If you don’t already know it, Raspberry Pi is not a low-cost computer. It’s an ultra-low-cost computer (see photo below). And it was the subject of a recent demonstration and discussion workshop (see links for video) for CDI members in Manchester. This focused on the development-related potential of Pi and its add-on interface ”Pi-Face”, which is being developed at the University of Manchester by Andrew Robinson.
Although credit card-sized, Pi is a fully-functioning computer. Hook up a keyboard, mouse and monitor and away you can go with Linux and, for example, OpenOffice. And, as noted, it is ultra-low-cost. The actual production costs will depend on scale, with the economics catching even Raspberry Pi Foundation – the non-profit creators – by surprise. Expecting they might eventually ship around 10,000 Pis, they have already shipped more than one million.
At those sorts of production scales, costs for Pi could be reduced to around the US$15-20 mark. Adding a keyboard, mouse and Pi-Face will stack less than US$2 on top, and looking at similar products it is likely that a small screen can be produced for US$15. Of course, cost is not the same as price but we are talking of a complete computer system that will likely cost less than US$35 to produce and perhaps US$50-60 to buy. Just the Pi-plus-Pi-Face combination could be supplied to developing countries for as little as US$25.
In many ways, its key attributes are those of a mobile phone (not surprising since it runs with the same ARM chipset you’ll find in many mobiles):
- Very low cost puts it into the category of “semi-disposable” device, and a ready addition to many other innovations without breaking the bank.
- Its robustness and low maintenance requirements make it particularly suitable to harsh developing country environments.
- Its small size and portability make it suitable for applications that other computers can’t reach.
- It has very low power consumption, so can work more easily in electrical off-grid environrments.
But it’s not a mobile phone, and you can’t use it for calls and text. What it does do is connect readily to a host of other devices. And, unlike a mobile phone, it is easy to customise, using common open source software and “tinker-able” hardware components. All run by a .org not a .com organisation.
Raspberry Pi may just fizzle and die, without much effect on international development. But the potential is certainly there for it to paradigm shift ICT4D. The mobile phone explosion has shifted ICT4D’s emphasis towards the “C”, with widespread acceptance that “m-development” models will dominate. Raspberry Pi could shift us back towards the “I”; towards the computing and data processing and automation that were the origins of ICT4D in the 1970s and 1980s but which have fallen by the wayside.
At present, Pi is a solution looking for development problems, but three application areas spring to mind:
a) Micro-enterprise and household computing: providing access to standard computing applications not for the community but for the individual enterprise and household. Add an Internet connection and we might call it not OLPC (the One Laptop per Child initiative) but OTPH: a one telecentre per household approach that moves us beyond community computing models.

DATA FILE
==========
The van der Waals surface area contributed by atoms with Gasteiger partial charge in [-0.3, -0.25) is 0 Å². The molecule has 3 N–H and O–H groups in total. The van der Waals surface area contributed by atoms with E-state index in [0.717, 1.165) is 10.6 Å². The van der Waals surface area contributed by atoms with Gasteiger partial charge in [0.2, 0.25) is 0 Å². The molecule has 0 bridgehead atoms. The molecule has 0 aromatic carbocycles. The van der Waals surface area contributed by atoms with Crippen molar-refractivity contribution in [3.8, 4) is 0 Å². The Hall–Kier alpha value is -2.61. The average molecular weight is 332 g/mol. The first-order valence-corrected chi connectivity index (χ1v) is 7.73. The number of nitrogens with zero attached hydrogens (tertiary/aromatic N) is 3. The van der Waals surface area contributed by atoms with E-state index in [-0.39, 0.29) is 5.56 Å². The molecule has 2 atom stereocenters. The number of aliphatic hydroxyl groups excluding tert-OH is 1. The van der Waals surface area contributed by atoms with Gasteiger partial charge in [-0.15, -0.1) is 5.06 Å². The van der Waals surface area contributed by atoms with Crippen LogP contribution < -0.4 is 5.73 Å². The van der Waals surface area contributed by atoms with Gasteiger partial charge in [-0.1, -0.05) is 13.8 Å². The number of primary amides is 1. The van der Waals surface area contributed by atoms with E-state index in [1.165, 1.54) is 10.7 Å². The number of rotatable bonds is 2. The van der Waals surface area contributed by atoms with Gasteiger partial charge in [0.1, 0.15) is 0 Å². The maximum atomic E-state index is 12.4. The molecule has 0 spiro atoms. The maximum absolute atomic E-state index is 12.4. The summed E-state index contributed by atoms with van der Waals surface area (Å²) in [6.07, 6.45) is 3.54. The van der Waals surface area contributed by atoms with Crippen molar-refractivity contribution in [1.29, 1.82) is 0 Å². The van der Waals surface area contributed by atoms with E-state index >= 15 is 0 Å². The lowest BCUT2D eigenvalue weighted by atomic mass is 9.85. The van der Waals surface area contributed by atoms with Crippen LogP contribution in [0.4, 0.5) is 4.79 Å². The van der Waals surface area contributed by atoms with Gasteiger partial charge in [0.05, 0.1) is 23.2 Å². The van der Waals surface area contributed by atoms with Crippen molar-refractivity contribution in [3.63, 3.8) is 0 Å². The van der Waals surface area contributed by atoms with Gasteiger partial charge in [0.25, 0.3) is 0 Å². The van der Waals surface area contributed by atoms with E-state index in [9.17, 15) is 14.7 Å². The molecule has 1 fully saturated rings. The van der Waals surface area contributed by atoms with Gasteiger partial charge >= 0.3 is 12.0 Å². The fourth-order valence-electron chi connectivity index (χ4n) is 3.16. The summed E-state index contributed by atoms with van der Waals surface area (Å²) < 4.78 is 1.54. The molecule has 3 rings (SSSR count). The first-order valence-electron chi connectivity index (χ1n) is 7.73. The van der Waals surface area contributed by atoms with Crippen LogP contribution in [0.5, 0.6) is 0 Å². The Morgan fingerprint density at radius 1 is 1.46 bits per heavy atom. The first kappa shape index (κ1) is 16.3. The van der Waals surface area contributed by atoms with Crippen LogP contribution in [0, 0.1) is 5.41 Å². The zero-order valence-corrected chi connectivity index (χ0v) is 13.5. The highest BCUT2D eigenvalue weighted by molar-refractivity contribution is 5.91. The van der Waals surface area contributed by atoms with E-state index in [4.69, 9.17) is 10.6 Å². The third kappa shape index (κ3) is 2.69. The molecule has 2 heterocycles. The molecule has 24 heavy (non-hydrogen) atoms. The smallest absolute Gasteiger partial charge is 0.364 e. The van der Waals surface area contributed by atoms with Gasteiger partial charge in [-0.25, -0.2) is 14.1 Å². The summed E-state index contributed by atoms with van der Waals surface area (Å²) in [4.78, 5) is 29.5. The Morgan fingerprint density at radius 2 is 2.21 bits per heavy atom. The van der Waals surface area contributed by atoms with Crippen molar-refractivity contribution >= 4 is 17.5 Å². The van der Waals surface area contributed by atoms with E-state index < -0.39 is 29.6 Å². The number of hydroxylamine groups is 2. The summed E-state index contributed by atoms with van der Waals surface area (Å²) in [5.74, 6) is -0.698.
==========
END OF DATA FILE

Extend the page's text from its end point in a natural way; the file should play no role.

b) Technical education: the prime motivation behind Pi was to reignite interest in computing as a subject among schoolchildren. There’s a great thirst for IT education in schools, colleges and universities in developing countries but budgetary constraints are a major barrier (see earlier blog entry on revising computing curricula in Africa). Pi can help to overcome those – the possibility is that it could do all the OLPC does at half the price, and allow kids to open the box and play about much more, learning how IT works.
c) Data collection and automation applications: there’s a trickle of new electronic applications for development – smart motor controllers that save power and extend motor life, low-cost health monitors, water quality and climate change measurement devices, field-based agricultural sensors. Raspberry Pi could turn that trickle into at least a stream if not a flood.
The promise of Pi, at root, is to enable a new ICT4D innovation paradigm: one in which Pis are widely used and understood within developing countries, and in which grassroots innovation is really possible for the first time in the ICT4D domain (see earlier blog entry on grassroots ICT4D innovation). There’s no reason the same informal sector micro-entrepreneurs who now fix mobile phones can’t also work with Raspberry Pi. But they can customise and adapt this technology much more than they can a mobile phone. It can therefore be appropriated far more by the base of the pyramid.
Pi also allows a new model of collaborative innovation: that done working alongside base-of-the-pyramid consumers. Large firms, university departments, social enterprises can now afford rapid, mass prototyping – trying out and iterating quickly through many different models until they find one that works.
As yet, of course, this is promise not reality, and one can foresee plenty of issues around everything from distribution through support and training to growth in e-waste. But the international development impact of Raspberry Pi – good or bad, large or small, paradigm-shifting or incremental – is up for grabs. Over to you.